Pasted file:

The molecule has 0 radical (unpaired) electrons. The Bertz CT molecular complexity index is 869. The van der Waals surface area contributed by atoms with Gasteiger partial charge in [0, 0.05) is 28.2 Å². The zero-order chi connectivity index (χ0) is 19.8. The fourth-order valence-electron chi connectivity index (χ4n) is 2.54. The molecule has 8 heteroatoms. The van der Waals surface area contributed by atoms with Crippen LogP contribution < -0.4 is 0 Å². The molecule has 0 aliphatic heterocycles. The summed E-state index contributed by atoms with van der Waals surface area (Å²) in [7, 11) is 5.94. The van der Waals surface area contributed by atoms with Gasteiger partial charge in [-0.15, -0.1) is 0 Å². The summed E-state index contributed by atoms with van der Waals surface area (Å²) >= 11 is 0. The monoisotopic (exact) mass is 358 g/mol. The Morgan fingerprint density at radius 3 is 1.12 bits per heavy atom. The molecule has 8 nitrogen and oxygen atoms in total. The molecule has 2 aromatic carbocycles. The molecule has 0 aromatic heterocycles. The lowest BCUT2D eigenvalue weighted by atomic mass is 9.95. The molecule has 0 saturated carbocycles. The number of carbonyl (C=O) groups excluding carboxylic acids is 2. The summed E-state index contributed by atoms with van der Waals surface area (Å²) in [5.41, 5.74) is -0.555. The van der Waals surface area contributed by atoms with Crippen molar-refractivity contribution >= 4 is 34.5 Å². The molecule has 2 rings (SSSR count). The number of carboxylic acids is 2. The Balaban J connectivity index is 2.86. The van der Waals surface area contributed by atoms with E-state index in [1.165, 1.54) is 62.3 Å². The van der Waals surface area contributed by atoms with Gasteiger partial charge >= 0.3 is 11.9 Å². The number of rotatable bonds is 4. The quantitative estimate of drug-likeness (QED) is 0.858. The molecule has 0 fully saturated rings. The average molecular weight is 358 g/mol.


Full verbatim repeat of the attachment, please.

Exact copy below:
The molecule has 0 radical (unpaired) electrons. The Bertz CT molecular complexity index is 869. The van der Waals surface area contributed by atoms with Gasteiger partial charge in [0, 0.05) is 28.2 Å². The zero-order chi connectivity index (χ0) is 19.8. The fourth-order valence-electron chi connectivity index (χ4n) is 2.54. The molecule has 8 heteroatoms. The van der Waals surface area contributed by atoms with Crippen LogP contribution < -0.4 is 0 Å². The molecule has 0 aliphatic heterocycles. The summed E-state index contributed by atoms with van der Waals surface area (Å²) in [7, 11) is 5.94. The van der Waals surface area contributed by atoms with Gasteiger partial charge in [-0.15, -0.1) is 0 Å². The summed E-state index contributed by atoms with van der Waals surface area (Å²) >= 11 is 0. The monoisotopic (exact) mass is 358 g/mol. The Morgan fingerprint density at radius 3 is 1.12 bits per heavy atom. The molecule has 8 nitrogen and oxygen atoms in total. The molecule has 2 aromatic carbocycles. The molecule has 0 aromatic heterocycles. The lowest BCUT2D eigenvalue weighted by atomic mass is 9.95. The molecule has 0 saturated carbocycles. The number of carbonyl (C=O) groups excluding carboxylic acids is 2. The summed E-state index contributed by atoms with van der Waals surface area (Å²) in [5.41, 5.74) is -0.555. The van der Waals surface area contributed by atoms with Crippen molar-refractivity contribution >= 4 is 34.5 Å². The molecule has 2 rings (SSSR count). The number of carboxylic acids is 2. The Balaban J connectivity index is 2.86. The van der Waals surface area contributed by atoms with E-state index in [1.165, 1.54) is 62.3 Å². The van der Waals surface area contributed by atoms with Gasteiger partial charge >= 0.3 is 11.9 Å². The number of rotatable bonds is 4. The quantitative estimate of drug-likeness (QED) is 0.858. The molecule has 0 fully saturated rings. The average molecular weight is 358 g/mol.